Dried Eggs USDA
Frozen Eggs USDA
Liquid Eggs USDA
Egg Substitutes FDA
Dried Custard Mixes FDA
Egg Nog Recipes FDA
Egg Noodles FDA
Milk and Egg Dip FDA
Cake Mixes FDA
French toast Sandwiches Containing Egg FDA
Products containing egg FDA
:

FAQ

What does the USDA inspector do?

The USDA inspector inspects:

  • Slaughtered animals to confirm they were healthy

  • Sanitation conditions of a plant

  • Operations to confirm that they align with the firm’s HACCP plan

  • Product is correctly labeled and packaged to be transported

What it FSIS?

The Food Safety and Inspection Service (FSIS) is the inspection arm of the USDA. So if you see the term FSIS, think USDA.

 
 

This article applies to you if…

∆ You are unsure whether your product is regulated by the FDA or the USDA.

References

USDA Inspection Requirements Overview

USDA Inspection Requirements Overview

FDA vs. USDA Jurisdiction Guide

FDA vs. USDA Jurisdiction Guide


More About Supply Chain


More Posts


Does the FDA Regulate My Food Business?
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It’s not always clear where  the FDA has jurisdiction when it comes to food businesses. This table provides an overview of FDA Jurisdiction. Specific examples are provided below.

Regulated By the FDA Not Regulated By the FDA
Foods that enter interstate commerce Food Service Establishments
Most packaged foods Restaurants
Most foods solid online Restaurant Chain
Human and animal food Food Truck
Imported Foods Caterer
Farms (if they grow and process food) Grocery Stores
Food Bank
Cafeterias / Institutions
Markets
Home-Food Processor
Alcoholic Beverages
Butcher Shop
Slaughterhouses (USDA)
Farms (if they only grow food)
:

*Note: Domestic food processors of any kind must still register as a Food Facility even if their products do not enter interstate commerce. This is free and purely for record keeping purposes (it will not subject a business to FDA inspections or oversight)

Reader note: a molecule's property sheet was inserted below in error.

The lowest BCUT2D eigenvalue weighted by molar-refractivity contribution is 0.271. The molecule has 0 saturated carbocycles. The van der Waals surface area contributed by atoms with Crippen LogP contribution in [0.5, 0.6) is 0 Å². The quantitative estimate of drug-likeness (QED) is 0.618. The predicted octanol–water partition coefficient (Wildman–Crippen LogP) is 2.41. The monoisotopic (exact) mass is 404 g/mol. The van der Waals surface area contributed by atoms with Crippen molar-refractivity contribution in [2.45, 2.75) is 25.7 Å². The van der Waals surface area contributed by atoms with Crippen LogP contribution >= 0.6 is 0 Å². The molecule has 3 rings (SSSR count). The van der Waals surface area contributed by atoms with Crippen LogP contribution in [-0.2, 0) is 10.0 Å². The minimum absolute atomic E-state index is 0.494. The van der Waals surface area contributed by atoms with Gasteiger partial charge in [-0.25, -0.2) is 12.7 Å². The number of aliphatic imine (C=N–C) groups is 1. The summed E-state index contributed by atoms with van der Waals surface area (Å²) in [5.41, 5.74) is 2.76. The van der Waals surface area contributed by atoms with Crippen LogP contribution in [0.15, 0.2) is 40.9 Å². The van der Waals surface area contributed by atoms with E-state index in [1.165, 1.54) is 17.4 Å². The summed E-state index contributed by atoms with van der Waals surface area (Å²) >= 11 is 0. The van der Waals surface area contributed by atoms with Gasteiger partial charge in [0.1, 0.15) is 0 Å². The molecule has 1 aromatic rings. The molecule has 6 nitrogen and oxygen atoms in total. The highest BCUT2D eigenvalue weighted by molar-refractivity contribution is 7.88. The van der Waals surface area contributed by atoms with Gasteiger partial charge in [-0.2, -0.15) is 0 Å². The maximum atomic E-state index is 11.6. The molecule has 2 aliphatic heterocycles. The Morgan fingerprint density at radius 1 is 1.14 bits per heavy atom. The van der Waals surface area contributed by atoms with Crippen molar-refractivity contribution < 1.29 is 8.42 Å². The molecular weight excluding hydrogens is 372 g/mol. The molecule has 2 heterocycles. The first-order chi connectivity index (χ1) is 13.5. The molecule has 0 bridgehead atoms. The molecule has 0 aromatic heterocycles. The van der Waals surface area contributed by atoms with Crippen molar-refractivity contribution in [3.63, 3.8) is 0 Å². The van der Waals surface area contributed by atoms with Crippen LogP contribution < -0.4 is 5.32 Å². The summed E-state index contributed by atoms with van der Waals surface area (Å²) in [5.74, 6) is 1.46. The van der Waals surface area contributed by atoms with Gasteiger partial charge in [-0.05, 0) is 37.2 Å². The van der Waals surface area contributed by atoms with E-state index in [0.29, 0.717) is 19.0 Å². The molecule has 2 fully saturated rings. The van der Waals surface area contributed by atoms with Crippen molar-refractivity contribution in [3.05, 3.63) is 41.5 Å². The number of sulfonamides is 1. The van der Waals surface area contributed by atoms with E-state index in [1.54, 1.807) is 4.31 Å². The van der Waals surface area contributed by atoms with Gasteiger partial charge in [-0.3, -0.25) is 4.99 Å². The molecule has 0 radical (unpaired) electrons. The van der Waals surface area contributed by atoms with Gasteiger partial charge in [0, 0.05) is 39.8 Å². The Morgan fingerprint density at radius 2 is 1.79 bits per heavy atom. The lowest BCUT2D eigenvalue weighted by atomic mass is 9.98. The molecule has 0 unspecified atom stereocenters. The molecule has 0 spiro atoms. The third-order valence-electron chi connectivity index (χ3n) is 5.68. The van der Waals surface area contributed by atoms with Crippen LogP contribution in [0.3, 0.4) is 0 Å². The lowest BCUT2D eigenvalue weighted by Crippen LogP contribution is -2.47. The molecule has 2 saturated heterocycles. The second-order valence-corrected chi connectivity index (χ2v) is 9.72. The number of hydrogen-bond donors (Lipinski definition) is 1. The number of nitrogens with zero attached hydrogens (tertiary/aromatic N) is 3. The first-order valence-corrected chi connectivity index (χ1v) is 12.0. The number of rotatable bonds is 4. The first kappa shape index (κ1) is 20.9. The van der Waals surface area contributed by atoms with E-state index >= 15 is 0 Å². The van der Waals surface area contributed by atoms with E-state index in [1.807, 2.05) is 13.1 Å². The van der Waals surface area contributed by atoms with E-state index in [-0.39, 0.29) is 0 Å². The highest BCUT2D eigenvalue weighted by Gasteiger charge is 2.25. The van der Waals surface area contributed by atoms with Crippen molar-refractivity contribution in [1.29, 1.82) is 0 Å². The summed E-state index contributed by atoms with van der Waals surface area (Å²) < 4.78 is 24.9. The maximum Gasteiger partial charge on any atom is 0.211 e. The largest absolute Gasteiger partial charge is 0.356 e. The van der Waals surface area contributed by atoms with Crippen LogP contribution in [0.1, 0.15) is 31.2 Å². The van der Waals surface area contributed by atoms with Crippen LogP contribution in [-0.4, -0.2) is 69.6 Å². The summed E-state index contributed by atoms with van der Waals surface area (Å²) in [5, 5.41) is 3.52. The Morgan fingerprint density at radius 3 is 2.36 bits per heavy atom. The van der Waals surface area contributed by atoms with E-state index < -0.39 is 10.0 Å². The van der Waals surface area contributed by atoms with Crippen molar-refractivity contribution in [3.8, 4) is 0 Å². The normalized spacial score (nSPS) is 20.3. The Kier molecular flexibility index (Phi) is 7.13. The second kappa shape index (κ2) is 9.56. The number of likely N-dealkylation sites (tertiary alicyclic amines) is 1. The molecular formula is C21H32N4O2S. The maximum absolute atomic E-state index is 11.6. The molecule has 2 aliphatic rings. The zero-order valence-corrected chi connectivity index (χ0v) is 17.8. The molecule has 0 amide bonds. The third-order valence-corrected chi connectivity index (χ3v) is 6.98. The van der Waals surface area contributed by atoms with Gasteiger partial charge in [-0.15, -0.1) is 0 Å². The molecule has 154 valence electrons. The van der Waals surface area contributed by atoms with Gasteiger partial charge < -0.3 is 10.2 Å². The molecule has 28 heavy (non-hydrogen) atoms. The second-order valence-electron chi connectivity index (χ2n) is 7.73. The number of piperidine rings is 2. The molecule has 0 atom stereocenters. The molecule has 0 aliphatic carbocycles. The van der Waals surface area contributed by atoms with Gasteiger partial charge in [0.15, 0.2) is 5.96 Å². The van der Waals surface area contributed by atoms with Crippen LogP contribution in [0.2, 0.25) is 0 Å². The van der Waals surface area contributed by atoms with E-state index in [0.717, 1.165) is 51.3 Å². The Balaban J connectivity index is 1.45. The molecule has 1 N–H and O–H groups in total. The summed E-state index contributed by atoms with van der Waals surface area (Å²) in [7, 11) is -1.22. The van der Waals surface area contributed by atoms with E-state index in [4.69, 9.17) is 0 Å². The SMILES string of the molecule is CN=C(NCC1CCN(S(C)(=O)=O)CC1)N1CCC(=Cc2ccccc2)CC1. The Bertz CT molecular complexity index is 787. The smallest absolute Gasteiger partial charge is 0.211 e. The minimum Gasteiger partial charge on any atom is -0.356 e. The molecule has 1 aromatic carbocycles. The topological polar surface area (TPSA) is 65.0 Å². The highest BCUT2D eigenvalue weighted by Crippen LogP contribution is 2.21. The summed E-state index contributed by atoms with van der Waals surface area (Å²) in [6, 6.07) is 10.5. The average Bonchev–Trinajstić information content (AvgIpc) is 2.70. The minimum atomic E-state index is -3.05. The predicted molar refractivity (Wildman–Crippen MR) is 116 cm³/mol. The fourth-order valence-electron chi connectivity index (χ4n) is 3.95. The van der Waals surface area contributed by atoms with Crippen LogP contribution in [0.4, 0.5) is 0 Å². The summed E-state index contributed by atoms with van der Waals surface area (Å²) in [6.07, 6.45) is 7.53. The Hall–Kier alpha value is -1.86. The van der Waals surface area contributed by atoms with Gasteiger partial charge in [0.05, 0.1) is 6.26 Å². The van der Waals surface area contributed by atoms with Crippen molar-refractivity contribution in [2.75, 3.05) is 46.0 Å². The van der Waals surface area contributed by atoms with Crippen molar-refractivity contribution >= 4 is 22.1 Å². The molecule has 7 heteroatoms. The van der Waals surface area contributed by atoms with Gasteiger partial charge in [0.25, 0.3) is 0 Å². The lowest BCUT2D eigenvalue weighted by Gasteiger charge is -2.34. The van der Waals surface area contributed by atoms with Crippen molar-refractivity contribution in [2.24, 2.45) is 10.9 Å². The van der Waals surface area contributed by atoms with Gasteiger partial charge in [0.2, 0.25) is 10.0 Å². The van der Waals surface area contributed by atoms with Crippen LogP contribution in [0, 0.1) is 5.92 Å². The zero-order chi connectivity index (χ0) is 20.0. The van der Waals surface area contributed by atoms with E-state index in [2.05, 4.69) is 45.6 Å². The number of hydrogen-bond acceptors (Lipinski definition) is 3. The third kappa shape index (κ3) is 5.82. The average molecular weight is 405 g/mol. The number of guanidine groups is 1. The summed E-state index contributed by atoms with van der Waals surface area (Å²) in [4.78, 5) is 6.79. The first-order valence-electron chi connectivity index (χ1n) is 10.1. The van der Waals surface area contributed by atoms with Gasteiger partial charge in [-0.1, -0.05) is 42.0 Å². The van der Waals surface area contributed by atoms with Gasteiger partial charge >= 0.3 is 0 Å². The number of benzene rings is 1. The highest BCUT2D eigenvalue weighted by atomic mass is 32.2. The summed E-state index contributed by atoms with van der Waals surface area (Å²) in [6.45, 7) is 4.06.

Examples of FDA Jurisdiction Businesses

FDA Jurisdiction Examples
Food products that enter interstate commerce (i.e. businesses whose foods leave the state) Most foods sold online
Most non-meat products that are made and sold in a package
A central kitchen that prepares and distributes foods to locations in multiple states
A transporter that distributes food nationwide
Any business that processes, packs, transports, distributes, receives, or holds food which crosses state lines.
Imported Foods Food distributor that imports foods and sells it
Food importer that warehouses food
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Businesses Not Under FDA Jurisdiction

Not FDA Jurisdiction Example Who typically regulates
Restaurant (Individual) Fast Food Restaurant Local/State health dept.
Restaurant (Chain) Chain of frozen yogurt restaurants Each would be regulated individually by its respective local or state health department
Restaurant (Delivery only) Meals are ordered via app/web and delivered hot to the consumer Local/State health dept.*
Food Truck Korean food truck Local/State health dept. *
Caterer Facility where a caterer prepares food for immediate service Local/State health dept.*
Grocery Store Grocery store that also serves some hot food or includes a deli Local/State health dept.
Food Bank Food bank that accepts food donations and distributes that food locally Local/State health dept.
Cafeteria / Institution Hospital cafeteria, School lunch cafeteria Local/State health dept.
Farmers Market Weekly market that offers various prepared foods and ingredients for sale Local / State Health Dept
Seafood Market Retail market that supplies seafood products to consumers Local / State Health Dept
Alcoholic Beverage Producer, Importer, Distributor, Wholesaler Winery, Brewery, Distillery State Health Dept / TTB (Note that alcoholic beverages <7% ABC are subjected to FDA labeling standards)
Butcher Shop Retail market that butchers and retails meat for consumers Local/State Health Dept. OR USDA. (This depends on what level of processing is being done to the meat before it is sold)
Home Food Processor Business conducted from the home that involves making food Local / State – Note that many cities and states prohibit or specifically regulate home processing
Meat Product Processor Frozen meat pies, Bone broth, High-quality cuts of steak delivered via mail USDA
Poultry Product Processor Frozen buffalo wings, Roast Chickens USDA
Processed Egg Products Frozen omelets, Egg whites USDA
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*If you serve or prepare food in multiple areas you may have to license with the local health department for each of those jurisdictions. If the food is crossing state lines, then FDA regulation would apply.

Still Unsure Whether Your Business is Regulated by the FDA?

Ask a question in the comments and I’ll answer it

Try using this dichotomous key

What’s Next?

Understand about Registering a Food Facility with the FDA